DMSO is a product that has a fiercely loyal following and an equally fierce opposition. We decided to examine what DMSO does and the research and regulations surrounding its use.
DMSO and Its Uses
DMSO is dimethyl sulfoxide, an organic sulfur compound from trees that is a by-product of the paper-making process. DMSO is most commonly known as industrial solvent -- chemicals used to cleanse metal objects and electronic parts, like machinery. Solvents can also be found in household and personal products such as paint thinners and nail polish. There are many kinds of solvents, with varying degrees of potency and the associated health hazards. DMSO is one of the least hazardous in its class.
The medicinal properties of DMSO were first discovered in 1963 by Dr. Stanley W. Jacob, who lead a research team from Oregon Health Sciences University in Portland. Dr. Jacob noticed DMSO's ability to immediately penetrate skin without causing harm. DMSO is able to penetrate skin membranes and blood-brain barriers, successfully blocking nerve conduction fibers that produce pain. Dr. Jacobs continued his research of DMSO which has led to thousands of laboratory studies and published articles about the clinical and health properties of DMSO. In 125 countries, including Germany, Canada, Great Britain and Japan, doctors recommend DMSO to patients experiencing pain, inflammation, swelling and arthritis.
DMSO is available as a supplement in liquid or cream form. When applied topically to sprains, strains, bruises and injured muscles, pain is alleviated and swelling subsides within an hour of application. Other potential medical uses of DMSO are:
Treatment of the pain and inflammation in arthritis, bursitis, fibromyalgia and other musculoskeletal conditions and increases range of motion.
Relieves headaches, speeds up healing of minor wounds, cuts and burns and alleviates the pain of herpes quickly.
Lowers intracranial (brain) pressure in patients who have had a stroke, dissolving blood clots and increasing urine output.
May slow the growth of cancer cells and serve as an adjunct in chemotherapy as a drug carrier.
DMSO's miscibility makes it an effective drug delivery system, carrying with it some pharmaceutical substances that are not able to penetrate the body as quickly, such as morphine sulphate, penicillin, steroids and cortisone.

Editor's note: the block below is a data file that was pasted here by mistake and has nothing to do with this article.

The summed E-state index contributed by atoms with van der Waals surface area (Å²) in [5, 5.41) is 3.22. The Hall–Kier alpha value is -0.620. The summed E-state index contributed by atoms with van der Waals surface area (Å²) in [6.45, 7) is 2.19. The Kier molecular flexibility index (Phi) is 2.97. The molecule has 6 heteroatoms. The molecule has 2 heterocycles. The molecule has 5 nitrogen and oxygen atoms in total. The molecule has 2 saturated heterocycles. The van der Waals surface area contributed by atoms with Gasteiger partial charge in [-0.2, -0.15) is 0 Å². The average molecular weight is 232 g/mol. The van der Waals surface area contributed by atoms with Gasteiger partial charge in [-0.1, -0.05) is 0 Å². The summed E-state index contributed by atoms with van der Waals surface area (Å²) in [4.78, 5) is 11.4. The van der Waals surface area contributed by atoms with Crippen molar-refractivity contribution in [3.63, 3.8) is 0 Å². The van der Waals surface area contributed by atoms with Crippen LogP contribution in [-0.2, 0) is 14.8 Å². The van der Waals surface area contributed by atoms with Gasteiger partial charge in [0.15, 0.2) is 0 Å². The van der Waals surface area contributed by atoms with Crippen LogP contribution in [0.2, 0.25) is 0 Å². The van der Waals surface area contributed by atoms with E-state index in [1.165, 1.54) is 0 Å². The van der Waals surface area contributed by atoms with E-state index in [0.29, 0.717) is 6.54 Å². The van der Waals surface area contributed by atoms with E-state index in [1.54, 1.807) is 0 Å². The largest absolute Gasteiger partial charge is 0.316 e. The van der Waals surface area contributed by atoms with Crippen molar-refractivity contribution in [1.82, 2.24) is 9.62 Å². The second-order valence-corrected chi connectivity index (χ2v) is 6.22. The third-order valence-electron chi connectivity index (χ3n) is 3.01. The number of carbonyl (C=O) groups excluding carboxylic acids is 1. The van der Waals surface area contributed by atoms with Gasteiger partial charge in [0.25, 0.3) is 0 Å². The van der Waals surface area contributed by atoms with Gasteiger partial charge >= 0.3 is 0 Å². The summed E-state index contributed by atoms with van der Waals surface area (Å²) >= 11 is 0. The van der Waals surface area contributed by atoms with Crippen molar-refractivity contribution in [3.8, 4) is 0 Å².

DMSO and the FDA
Except as a prescriptive drug for interstitial cystitis, DMSO does not have approval from the U.S. Food and Drug Administration. The FDA blocked all DMSO trials in November 1965, citing the following reasons:
The death of a woman who had taken DMSO along with other medications.
Lens changes of lab mammals that were given the chemical.
DMSO's distinct garlicky odor is an obstacle to double blind studies, as it removes the required anonymity. This same odor may also present difficulties in marketing DMSO as a drug.
Having been around as a solvent, pharmaceutical companies are reluctant to spend millions of dollars on research and development when they can’t get an exclusive patent for production.
At present, DMSO is sold as a supplement for musculoskeletal pains and as a balm for burns, bruises and cuts. The FDA recently approved Dr. Jack de la Torre’s proposed study of DMSO as a treatment for closed head injuries, beginning in 2010. Dr. De la Torre is a physician and professor of neurosurgery and physiology at the University of New Mexico Medical School in Albuquerque, New Mexico.
As a topical application, a 70 percent DMSO and 30 percent water solution is typically used by athletes. Strength in dosing is directly proportional to efficacy, with 90 percent giving the maximum effect, relieving pain for up to six hours. Paradoxically, a solution higher than that lowered the drug’s effectiveness. In some cases, pain may recur after four to six hours and a second application is needed.
An important reminder to users of liquid or cream topical DMSO is to ensure that the area where the medication is to be applied is well cleansed. The ease of penetration makes the skin susceptible to infection through entry of bacteria.